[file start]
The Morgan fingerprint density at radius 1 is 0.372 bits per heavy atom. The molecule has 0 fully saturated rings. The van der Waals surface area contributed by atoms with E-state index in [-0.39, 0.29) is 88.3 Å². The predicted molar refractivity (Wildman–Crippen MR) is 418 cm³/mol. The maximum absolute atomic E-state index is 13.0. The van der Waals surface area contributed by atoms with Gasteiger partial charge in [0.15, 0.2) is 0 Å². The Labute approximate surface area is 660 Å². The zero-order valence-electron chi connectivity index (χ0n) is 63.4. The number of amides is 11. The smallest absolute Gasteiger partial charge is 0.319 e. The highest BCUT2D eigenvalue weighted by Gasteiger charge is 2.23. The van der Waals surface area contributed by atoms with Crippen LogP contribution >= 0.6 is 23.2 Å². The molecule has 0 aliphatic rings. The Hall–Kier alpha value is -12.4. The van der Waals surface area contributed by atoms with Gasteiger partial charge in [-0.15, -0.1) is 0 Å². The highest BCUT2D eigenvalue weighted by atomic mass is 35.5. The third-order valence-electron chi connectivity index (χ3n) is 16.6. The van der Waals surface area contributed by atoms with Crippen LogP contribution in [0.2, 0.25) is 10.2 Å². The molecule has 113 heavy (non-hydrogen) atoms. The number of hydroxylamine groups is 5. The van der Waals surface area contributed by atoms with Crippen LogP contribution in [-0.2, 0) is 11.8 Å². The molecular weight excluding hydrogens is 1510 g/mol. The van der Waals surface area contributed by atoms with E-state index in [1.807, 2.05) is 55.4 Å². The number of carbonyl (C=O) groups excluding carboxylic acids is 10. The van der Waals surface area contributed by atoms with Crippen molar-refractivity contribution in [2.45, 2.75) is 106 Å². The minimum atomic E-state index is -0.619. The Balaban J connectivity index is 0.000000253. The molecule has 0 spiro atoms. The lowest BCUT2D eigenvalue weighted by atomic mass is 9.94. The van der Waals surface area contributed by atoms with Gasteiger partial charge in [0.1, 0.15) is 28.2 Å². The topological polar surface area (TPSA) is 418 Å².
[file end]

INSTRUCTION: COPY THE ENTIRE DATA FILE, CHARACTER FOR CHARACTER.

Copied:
The Morgan fingerprint density at radius 1 is 0.372 bits per heavy atom. The molecule has 0 fully saturated rings. The van der Waals surface area contributed by atoms with E-state index in [-0.39, 0.29) is 88.3 Å². The predicted molar refractivity (Wildman–Crippen MR) is 418 cm³/mol. The maximum absolute atomic E-state index is 13.0. The van der Waals surface area contributed by atoms with Gasteiger partial charge in [0.15, 0.2) is 0 Å². The Labute approximate surface area is 660 Å². The zero-order valence-electron chi connectivity index (χ0n) is 63.4. The number of amides is 11. The smallest absolute Gasteiger partial charge is 0.319 e. The highest BCUT2D eigenvalue weighted by Gasteiger charge is 2.23. The van der Waals surface area contributed by atoms with Crippen LogP contribution >= 0.6 is 23.2 Å². The molecule has 0 aliphatic rings. The Hall–Kier alpha value is -12.4. The van der Waals surface area contributed by atoms with Gasteiger partial charge in [-0.15, -0.1) is 0 Å². The highest BCUT2D eigenvalue weighted by atomic mass is 35.5. The third-order valence-electron chi connectivity index (χ3n) is 16.6. The van der Waals surface area contributed by atoms with Crippen LogP contribution in [0.2, 0.25) is 10.2 Å². The molecule has 113 heavy (non-hydrogen) atoms. The number of hydroxylamine groups is 5. The van der Waals surface area contributed by atoms with Crippen LogP contribution in [-0.2, 0) is 11.8 Å². The molecular weight excluding hydrogens is 1510 g/mol. The van der Waals surface area contributed by atoms with E-state index in [1.807, 2.05) is 55.4 Å². The number of carbonyl (C=O) groups excluding carboxylic acids is 10. The van der Waals surface area contributed by atoms with Crippen molar-refractivity contribution in [2.45, 2.75) is 106 Å². The minimum atomic E-state index is -0.619. The Balaban J connectivity index is 0.000000253. The molecule has 0 spiro atoms. The lowest BCUT2D eigenvalue weighted by atomic mass is 9.94. The van der Waals surface area contributed by atoms with Gasteiger partial charge in [0.1, 0.15) is 28.2 Å². The topological polar surface area (TPSA) is 418 Å².